The Georgian scripts are the three writing systems used to write the Georgian language: Asomtavruli, Nuskhuri and Mkhedruli. The origins of the Georgian alphabet are poorly known and no full agreement exists among scholars as to its date of creation, who designed the script and the main influences on that process. The oldest uncontested example of Georgian script Asomtavruli as seen above, is found in the historic town of Nekresi in eastern Georgia, dated I-III centuries AD.
Worked with a Georgian town house to the centre surrounded by plants and birds, alphabet and cautionary verse ' during the time of life allotted me, grant me good god my health and liberty, beg no more if more thou art pleased to give, I'll thankfully the over pius receive Catherine Skinner marked this in the eleventh year of her age 1793'. 38 wide, 36cm high (14.5" wide, 14" high)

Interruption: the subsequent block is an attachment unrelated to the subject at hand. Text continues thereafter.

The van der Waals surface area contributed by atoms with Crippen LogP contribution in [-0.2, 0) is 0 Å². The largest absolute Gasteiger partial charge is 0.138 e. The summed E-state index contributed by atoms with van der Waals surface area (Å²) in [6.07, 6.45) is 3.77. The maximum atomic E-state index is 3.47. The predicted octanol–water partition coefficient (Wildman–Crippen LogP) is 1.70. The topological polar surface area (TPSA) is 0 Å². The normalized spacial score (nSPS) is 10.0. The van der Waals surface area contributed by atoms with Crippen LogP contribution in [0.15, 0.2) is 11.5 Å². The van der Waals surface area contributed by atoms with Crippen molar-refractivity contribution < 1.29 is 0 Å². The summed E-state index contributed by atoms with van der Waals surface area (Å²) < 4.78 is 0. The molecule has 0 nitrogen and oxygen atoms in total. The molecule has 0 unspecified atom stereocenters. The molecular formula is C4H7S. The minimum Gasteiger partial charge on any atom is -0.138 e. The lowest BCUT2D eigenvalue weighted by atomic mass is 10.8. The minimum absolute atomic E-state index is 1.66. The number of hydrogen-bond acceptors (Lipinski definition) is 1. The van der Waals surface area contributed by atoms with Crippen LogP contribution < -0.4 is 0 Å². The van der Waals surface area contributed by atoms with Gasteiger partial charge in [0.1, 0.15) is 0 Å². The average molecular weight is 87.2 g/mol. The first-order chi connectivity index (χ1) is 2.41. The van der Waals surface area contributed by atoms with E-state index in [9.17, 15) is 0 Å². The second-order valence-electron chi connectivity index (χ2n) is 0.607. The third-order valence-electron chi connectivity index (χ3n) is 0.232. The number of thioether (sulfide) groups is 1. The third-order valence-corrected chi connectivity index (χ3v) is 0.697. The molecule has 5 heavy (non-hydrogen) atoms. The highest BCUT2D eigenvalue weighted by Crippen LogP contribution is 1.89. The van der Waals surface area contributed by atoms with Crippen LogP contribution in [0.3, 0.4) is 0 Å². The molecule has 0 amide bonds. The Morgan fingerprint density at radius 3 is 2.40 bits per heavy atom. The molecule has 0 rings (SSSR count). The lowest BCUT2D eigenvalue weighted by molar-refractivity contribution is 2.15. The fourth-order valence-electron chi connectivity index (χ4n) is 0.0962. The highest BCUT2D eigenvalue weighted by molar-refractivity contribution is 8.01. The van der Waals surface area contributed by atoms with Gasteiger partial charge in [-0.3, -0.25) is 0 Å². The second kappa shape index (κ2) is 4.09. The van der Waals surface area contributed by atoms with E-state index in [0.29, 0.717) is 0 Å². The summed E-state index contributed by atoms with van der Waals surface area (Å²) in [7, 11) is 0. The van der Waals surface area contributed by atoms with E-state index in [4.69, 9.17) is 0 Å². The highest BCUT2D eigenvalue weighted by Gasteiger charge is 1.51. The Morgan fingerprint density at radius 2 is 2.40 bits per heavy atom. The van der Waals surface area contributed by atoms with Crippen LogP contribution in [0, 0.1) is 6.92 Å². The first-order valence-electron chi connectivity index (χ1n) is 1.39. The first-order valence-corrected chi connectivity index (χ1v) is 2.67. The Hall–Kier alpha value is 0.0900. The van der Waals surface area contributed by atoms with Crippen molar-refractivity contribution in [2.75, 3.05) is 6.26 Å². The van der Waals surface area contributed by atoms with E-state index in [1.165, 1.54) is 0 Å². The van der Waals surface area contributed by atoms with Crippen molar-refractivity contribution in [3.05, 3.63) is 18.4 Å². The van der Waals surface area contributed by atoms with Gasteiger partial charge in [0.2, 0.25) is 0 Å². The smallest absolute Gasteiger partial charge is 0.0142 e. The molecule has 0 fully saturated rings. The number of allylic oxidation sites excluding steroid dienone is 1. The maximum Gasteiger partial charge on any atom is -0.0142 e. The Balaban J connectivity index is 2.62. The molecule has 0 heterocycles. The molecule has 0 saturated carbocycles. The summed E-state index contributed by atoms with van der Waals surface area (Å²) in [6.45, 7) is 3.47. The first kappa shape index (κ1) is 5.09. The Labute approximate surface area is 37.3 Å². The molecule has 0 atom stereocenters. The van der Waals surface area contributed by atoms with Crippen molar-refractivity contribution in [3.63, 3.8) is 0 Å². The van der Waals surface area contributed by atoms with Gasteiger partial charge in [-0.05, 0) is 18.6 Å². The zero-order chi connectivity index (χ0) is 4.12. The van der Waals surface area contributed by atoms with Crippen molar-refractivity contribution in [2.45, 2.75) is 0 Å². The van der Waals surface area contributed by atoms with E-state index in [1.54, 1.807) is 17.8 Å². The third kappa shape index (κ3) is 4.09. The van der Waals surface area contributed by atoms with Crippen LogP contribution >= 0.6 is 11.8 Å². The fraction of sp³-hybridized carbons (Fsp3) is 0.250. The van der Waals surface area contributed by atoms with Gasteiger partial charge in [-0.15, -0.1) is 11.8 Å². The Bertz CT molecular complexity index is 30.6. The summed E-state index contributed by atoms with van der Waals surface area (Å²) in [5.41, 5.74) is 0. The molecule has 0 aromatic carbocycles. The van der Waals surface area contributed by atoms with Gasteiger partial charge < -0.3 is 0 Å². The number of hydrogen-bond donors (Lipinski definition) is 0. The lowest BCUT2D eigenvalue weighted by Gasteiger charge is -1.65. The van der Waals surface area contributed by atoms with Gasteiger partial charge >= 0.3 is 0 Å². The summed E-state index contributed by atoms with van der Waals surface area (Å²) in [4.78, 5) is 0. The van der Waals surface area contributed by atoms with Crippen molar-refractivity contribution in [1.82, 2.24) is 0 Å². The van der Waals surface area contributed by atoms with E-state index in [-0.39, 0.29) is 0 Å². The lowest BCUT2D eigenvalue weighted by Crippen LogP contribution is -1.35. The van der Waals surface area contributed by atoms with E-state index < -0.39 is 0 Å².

The history of Georgian can conventionally be divided into: Early Old Georgian: 5th–8th centuries Classical Old Georgian: 9th–11th centuries Middle Georgian: 11th/12th–17th/18th centuries Modern Georgian: 17th/18th century – present. Georgian is a Kartvelian language spoken by Georgians. It is the official language of Georgia, a country in the Caucasus. Georgian is written in its own unique writing system, the Georgian script.